Odds are, you are around each
other enough that you have become a family. Families don’t always agree (they
may not even like each other!!), which can result in some inevitable fighting
and bickering. Don’t roll your eyes. A picture-perfect family is a lie, so
don’t even try to think you’re going to get that passed me.
If your family
(aka, team) has waged war with themselves, do not panic. Do not
bust out the riot gear. It is best to stay calm and try some of these tactics
to have a peaceful result. Think about when you’re at work–it’s stressful. The
same daily routine over and over is exhausting, and can put anyone on edge. A
cheer team is no different.1. Games.
Break it up!
Throw in some fun things, especially ones that rely on your
cheerleaders working as a team. ‘Ships and Sailors’ is always a favorite
amongst our cheerleaders. Team trivia, a dance off, or just turn on a random
song when they think they are about to do another run-through and just watch
them. Relay races, duck duck goose… I don’t care. All of these options are so
simple, and sometimes just what they need to ease the tension.
2. Team bonding nights.
cookies, have a movie night or a bonfire. We started a new tradition of a team
dinner the week of competitions. You know, the week where all anxieties are
sky-high. If you have a serious age gap on your team, this also helps. It
forces them to interact outside of cheerleading (what? There is a world outside??)
and to really get to know one another. Plus, it’s food. Come on, food solves
3. Life talks
. Sit those athletes down in a circle. Talk it out. Ask how
their day was; ask if there are things going on that you should be aware of.
Encourage them to talk it out in a safe and civil place. Explain that once they
get what they need to out, it’s done. Due to them not being adults, they can’t
properly express themselves. They have to know it is okay for them to say how
they feel as long as they do so in a respectful manner. It’s better to get it
out in the open than to hold it in for it to eventually blow up like a bomb.
For the record, we try to do weekly talks
followed by meditating in the most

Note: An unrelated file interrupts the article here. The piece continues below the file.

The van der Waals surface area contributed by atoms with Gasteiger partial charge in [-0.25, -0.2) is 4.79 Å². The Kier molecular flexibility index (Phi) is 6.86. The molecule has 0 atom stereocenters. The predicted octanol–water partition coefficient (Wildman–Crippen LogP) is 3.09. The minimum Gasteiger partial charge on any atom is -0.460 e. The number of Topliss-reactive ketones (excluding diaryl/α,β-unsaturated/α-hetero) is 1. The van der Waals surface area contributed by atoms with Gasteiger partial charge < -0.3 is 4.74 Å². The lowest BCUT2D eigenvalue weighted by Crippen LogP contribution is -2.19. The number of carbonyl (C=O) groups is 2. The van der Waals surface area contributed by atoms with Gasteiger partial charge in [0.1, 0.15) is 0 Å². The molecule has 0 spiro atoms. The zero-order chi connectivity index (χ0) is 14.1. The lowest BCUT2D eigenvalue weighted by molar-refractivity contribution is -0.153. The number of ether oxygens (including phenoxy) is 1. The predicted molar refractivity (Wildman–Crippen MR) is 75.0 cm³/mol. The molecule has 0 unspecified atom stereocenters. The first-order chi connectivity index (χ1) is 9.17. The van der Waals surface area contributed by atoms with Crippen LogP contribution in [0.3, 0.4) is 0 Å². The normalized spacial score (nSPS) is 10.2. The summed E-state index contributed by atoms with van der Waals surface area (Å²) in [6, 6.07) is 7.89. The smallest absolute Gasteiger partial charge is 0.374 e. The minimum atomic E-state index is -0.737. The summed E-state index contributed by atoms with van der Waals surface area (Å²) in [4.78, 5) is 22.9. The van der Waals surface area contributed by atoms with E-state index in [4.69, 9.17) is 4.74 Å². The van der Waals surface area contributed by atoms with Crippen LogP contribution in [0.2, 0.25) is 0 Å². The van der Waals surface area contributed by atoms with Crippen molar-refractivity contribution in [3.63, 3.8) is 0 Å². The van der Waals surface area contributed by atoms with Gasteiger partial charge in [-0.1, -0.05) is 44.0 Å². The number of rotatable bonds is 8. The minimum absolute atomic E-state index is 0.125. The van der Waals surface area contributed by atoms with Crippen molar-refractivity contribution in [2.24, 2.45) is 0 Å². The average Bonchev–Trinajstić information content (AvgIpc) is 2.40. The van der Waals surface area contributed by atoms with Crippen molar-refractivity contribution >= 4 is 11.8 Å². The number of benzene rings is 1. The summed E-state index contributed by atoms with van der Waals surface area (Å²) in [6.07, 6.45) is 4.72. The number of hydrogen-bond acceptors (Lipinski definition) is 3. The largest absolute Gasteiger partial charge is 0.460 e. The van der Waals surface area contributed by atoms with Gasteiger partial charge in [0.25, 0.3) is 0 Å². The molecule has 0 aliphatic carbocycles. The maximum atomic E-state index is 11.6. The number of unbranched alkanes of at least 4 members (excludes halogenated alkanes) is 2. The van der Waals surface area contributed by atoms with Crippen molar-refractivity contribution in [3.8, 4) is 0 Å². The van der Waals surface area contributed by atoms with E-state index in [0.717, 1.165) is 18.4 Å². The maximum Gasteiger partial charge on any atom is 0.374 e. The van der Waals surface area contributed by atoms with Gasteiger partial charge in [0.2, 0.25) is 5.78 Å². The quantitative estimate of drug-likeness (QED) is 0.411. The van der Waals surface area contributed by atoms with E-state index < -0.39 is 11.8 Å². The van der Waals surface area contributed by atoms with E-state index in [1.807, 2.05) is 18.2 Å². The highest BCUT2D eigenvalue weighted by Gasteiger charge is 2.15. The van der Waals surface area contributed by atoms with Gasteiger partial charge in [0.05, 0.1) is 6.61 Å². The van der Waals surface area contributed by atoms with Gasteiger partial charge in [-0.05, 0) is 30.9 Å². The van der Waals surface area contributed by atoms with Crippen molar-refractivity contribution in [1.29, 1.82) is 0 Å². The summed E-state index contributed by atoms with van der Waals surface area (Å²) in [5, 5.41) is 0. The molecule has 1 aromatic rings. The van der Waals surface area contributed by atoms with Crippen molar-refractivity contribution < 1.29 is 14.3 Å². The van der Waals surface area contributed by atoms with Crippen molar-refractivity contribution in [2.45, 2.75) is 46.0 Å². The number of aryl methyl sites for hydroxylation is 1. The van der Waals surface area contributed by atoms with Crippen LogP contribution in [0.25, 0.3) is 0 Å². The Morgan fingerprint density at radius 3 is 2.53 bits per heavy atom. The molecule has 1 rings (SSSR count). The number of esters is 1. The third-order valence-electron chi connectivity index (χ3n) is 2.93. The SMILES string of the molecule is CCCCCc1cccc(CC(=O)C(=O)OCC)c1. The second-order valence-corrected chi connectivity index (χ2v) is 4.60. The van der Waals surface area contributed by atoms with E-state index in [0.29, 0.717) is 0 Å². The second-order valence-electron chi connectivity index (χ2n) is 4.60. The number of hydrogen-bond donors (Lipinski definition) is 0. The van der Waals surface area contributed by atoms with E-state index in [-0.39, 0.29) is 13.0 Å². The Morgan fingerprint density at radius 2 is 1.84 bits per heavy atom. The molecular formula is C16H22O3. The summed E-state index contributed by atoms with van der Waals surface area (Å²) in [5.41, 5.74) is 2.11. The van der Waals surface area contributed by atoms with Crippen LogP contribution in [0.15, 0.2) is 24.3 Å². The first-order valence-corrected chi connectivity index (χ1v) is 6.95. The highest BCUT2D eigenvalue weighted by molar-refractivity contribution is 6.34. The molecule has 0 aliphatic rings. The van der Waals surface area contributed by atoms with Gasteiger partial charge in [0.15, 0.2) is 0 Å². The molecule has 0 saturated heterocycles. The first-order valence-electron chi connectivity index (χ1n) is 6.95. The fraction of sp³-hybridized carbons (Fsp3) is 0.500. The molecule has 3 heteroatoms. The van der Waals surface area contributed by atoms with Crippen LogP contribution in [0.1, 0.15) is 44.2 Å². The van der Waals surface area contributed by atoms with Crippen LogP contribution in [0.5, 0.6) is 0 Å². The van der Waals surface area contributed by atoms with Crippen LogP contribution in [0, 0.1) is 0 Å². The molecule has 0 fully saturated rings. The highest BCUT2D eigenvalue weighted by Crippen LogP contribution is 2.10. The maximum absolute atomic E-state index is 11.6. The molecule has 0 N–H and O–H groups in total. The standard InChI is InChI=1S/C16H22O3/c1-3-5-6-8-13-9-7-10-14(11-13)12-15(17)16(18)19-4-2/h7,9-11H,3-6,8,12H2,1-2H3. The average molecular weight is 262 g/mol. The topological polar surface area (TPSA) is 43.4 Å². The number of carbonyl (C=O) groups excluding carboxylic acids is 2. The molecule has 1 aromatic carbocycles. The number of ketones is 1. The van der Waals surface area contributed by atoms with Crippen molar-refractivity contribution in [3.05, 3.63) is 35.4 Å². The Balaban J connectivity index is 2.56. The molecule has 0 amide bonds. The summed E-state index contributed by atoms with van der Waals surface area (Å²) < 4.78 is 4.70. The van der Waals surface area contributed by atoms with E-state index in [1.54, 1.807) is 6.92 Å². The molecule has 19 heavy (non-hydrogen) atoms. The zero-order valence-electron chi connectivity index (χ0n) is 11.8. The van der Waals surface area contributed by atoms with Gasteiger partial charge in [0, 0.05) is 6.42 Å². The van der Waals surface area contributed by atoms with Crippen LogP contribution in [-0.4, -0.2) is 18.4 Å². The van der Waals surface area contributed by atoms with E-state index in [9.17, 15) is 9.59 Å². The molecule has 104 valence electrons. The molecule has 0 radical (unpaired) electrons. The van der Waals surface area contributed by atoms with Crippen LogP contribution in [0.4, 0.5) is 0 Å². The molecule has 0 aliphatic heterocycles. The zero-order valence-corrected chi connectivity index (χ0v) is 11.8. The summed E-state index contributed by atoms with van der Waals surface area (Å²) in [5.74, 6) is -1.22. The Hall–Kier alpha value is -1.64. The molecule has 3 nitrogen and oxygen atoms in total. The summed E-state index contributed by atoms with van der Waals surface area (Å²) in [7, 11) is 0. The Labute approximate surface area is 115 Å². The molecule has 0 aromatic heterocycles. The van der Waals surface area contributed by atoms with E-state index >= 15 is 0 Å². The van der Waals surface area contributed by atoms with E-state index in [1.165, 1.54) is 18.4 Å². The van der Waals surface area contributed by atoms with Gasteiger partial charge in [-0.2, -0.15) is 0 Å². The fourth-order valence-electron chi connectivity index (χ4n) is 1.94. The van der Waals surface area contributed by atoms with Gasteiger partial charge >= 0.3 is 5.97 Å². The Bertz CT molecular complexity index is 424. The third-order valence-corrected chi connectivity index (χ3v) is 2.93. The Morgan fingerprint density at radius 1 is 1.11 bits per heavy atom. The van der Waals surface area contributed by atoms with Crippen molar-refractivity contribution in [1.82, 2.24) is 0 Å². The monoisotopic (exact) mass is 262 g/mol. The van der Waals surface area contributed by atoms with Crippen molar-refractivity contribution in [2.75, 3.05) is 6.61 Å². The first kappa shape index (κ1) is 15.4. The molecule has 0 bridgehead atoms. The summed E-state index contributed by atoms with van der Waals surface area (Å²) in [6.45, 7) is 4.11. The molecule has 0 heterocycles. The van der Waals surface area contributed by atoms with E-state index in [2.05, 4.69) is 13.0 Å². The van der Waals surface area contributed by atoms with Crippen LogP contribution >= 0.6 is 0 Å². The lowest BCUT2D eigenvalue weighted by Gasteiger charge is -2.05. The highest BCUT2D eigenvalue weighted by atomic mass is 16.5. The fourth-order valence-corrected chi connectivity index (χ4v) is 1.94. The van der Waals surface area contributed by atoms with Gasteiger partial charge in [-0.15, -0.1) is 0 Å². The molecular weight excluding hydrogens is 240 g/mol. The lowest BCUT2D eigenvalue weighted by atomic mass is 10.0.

4. Change it up!
Is the stunt group
the reason for the tension? Perhaps they don’t trust one another and don’t get
along. Perhaps it’s just not getting up. You, as a coach, need to be okay with
. Switch it out a few times and see if it works better. That adjustment
can save you an earful of teen drama in the long run. While you’re at it, break
up the cliques: have the girls form bonds with other teammates.
There are times where we could have, as coaches, taken steps to help the
situation and sometimes we just can’t. Recognize those moments that you see
tension and address it immediately. Unfortunately, as the pillars of the
family, we need to be incredibly observant and need to eliminate a problem
before it gets too serious. Here are some tips:
Have you had to mediate with a team at
war with themselves? Share your coaching tips in the comments!
- Do not allow
your athletes to individually call out another cheerleader. You are the coach, not them. No person on that team is
perfect and they need to understand that immediately. You can’t call someone
out when they are not perfect in every area themselves.
you can have favorites. It’s
inevitable. However, you need to hold them to a higher standard; push them
harder than you push the other ones. Discipline them when they deserve it. Just
remember to make sure each member of the team realizes you love them all
encourage open and honest discussions.
It works for me, but it may not for you. You won’t know until you try. We treat
our athletes like young adults. They are all held responsible for their own
actions. In the beginning, we talk to them about bullying and peer pressure.
After competitions, we discuss their score sheets and problem areas. It shows
them respect. Most arguments stem from lack of respect towards another team
member, a coach or a parent. When they realize what respect entails, you don’t
have an excuse as to why they aren’t respecting another.
- Find what works for your team.They’re yours. Only you know what is best for the
team as a whole. Do what you need to do to keep that family civil and happy. Do
not let anyone convince you that your tactics are wrong. Who knows… if you
listen to them, you may not find yourself on the brink of cheer World War I!